Across campus, Joanna “Jo” Ephron, a fellow first year, is also trying to find her place at school.  Other than her two roommates, Jo has made few friends.  An aroace, she has constant anxiety that her friends will start dating, fall in love, and abandon her.  One day, she decides to create her own, snarky anonymous advice account.  And soon Jo's account and Sophie's account are engaged in an escalating rivalry.

At the same time, Sophie and Jo meet in one of their classes and hit it off.  Even though they have quite different personalities, they realize they have a lot in common.  As they grow increasingly close and work together to launch a new student organization for other a-spec students, their online alter egos are engaged in an increasingly bitter back-and-forth, even though neither knows the other's secret identity.  Having finally found another person who truly understands them, what will happen to Sophie and Jo's friendship if they each learn who is behind the rival advice account?

I really enjoyed the book.  It is a creative and modern take on You've Got Mail.  The author does a terrific job of depicting both why Sophie and Jo are drawn to each other in real life and why they each, for their own reasons, feel the need to continually escalate their online rivalry.  With nuance and insight, the book also deftly portrays how Sophie and Jo navigate their identities, including with their families, friends, and their hopes and fears for the future.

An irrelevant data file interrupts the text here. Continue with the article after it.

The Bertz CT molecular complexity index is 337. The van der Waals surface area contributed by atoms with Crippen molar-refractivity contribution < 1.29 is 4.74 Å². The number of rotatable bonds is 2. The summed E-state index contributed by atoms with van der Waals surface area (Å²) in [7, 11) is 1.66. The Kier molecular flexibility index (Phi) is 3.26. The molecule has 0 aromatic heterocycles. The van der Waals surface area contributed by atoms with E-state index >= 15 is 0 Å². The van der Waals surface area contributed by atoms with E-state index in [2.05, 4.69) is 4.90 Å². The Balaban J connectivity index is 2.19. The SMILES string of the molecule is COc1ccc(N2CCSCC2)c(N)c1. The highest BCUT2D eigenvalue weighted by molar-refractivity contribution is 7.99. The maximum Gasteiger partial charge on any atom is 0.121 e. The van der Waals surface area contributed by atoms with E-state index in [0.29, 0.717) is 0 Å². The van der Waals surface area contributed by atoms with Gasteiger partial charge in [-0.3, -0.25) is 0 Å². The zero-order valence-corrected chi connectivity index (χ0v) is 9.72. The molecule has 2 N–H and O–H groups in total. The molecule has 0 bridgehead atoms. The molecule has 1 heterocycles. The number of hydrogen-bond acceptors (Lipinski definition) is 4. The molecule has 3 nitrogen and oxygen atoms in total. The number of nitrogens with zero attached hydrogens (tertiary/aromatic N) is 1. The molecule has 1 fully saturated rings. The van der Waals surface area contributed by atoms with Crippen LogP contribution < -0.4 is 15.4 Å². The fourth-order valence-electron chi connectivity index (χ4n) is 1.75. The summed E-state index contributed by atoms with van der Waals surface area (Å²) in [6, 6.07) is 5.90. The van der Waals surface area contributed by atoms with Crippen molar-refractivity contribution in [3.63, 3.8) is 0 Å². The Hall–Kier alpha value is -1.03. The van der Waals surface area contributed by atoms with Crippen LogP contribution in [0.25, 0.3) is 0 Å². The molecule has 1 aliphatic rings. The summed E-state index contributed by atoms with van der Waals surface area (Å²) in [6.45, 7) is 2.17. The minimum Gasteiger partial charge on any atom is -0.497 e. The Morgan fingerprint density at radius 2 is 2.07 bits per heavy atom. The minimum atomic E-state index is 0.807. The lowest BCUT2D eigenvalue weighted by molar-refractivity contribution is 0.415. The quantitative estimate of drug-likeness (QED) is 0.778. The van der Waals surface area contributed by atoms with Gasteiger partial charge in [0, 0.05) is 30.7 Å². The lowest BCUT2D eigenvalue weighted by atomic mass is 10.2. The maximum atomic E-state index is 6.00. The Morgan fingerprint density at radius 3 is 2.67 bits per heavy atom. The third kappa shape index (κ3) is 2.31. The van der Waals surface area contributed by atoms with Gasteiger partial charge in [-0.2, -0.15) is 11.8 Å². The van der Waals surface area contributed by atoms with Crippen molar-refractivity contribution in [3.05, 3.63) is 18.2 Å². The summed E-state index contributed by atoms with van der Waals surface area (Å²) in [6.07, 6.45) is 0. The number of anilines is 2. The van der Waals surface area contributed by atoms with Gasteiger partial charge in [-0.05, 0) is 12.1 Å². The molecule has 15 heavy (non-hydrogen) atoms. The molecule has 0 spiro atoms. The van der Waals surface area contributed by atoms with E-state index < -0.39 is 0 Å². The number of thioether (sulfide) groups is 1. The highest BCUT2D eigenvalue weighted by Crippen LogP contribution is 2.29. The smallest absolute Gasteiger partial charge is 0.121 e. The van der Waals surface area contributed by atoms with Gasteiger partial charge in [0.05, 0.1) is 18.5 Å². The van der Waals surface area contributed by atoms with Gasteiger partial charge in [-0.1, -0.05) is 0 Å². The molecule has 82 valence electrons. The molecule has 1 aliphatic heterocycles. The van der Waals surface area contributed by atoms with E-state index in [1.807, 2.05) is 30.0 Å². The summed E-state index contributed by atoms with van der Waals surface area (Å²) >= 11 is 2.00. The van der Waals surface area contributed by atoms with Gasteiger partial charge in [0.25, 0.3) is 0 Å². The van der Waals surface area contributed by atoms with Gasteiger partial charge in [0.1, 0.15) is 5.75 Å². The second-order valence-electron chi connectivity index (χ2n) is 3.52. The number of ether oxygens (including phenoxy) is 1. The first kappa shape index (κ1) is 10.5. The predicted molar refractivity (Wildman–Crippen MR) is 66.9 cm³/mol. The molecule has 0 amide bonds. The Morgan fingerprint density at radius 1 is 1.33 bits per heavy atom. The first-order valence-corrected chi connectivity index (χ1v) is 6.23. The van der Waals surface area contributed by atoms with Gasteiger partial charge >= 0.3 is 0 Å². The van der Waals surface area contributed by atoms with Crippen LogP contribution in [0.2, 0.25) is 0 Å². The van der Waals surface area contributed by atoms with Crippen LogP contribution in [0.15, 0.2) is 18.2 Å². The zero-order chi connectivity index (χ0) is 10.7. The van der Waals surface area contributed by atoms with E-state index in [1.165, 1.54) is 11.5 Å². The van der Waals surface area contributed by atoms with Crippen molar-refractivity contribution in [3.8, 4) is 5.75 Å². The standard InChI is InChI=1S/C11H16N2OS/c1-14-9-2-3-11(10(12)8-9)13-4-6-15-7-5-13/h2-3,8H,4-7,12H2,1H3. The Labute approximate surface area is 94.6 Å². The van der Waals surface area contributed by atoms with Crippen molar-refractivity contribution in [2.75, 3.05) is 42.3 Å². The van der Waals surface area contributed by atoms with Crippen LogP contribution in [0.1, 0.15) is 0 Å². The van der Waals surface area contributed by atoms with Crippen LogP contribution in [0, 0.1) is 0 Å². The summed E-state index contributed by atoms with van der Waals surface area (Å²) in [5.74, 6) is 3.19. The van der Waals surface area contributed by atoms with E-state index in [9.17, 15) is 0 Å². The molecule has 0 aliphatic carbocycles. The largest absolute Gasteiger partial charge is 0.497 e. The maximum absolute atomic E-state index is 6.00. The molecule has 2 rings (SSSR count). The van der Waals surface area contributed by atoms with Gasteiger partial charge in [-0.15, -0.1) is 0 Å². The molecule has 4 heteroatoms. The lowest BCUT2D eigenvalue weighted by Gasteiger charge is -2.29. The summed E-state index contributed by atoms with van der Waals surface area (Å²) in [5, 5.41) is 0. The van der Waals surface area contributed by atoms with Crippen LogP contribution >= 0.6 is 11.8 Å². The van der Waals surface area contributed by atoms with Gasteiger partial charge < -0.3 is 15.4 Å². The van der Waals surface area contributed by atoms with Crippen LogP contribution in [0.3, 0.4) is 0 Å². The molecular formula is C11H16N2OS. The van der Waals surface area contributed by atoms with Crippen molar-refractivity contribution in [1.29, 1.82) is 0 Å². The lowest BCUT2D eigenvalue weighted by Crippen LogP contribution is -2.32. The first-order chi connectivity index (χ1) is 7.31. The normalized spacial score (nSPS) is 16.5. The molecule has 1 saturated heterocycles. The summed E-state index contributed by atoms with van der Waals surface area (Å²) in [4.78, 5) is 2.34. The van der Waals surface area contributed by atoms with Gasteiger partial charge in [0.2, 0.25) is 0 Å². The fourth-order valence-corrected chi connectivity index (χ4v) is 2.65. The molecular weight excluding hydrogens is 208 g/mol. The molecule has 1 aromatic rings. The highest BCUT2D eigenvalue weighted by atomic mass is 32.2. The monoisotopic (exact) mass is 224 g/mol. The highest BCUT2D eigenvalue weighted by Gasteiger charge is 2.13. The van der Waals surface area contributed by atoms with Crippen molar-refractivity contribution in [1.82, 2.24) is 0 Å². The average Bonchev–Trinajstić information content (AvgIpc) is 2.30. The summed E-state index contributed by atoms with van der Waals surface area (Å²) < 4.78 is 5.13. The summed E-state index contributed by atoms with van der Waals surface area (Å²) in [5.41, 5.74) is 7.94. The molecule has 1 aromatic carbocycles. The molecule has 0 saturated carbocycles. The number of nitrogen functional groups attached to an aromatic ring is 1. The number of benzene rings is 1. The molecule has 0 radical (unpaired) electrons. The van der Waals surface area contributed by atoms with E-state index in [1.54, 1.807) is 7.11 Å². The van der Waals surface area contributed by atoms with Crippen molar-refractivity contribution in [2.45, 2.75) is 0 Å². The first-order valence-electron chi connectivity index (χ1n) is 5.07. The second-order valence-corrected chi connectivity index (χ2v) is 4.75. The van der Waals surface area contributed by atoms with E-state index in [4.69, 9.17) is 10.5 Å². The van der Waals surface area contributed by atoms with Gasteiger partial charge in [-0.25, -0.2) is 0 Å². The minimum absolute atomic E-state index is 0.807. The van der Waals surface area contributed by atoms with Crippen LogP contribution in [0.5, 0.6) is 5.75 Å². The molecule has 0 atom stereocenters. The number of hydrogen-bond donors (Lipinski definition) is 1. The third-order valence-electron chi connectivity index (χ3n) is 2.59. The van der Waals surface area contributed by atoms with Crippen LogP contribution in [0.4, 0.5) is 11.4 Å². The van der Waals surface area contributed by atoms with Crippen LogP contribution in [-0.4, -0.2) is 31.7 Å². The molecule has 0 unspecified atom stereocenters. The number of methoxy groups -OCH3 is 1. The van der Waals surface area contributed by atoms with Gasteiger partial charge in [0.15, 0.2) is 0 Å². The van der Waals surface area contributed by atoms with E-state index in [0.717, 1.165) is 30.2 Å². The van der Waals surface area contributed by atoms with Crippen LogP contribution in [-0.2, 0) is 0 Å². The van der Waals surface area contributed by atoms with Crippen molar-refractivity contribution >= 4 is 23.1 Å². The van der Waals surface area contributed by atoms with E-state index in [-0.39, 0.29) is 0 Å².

Highly recommended!

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This book is exactly the kind of book needed for members of the aspec community. The discourse surrounding aspec identities was phenomenal. I think teens (and adults) everywhere would benefit from reading this one.

I will say that some of the conflict seemed a little drawn out and immature, but the rest of the book more than makes up for that.

Will definitely be recommending this one!

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Dear Wendy perfectly encapsulates why non romantic relationships, from friendship to family, are some of the most important connections in our lives. Throughout the novel, Sophie and Jo develop a beautiful connection with each other while maintaining strong bonds with their respective friends and family. It’s refreshing to read a story focused on these vital human relationships without centering romance.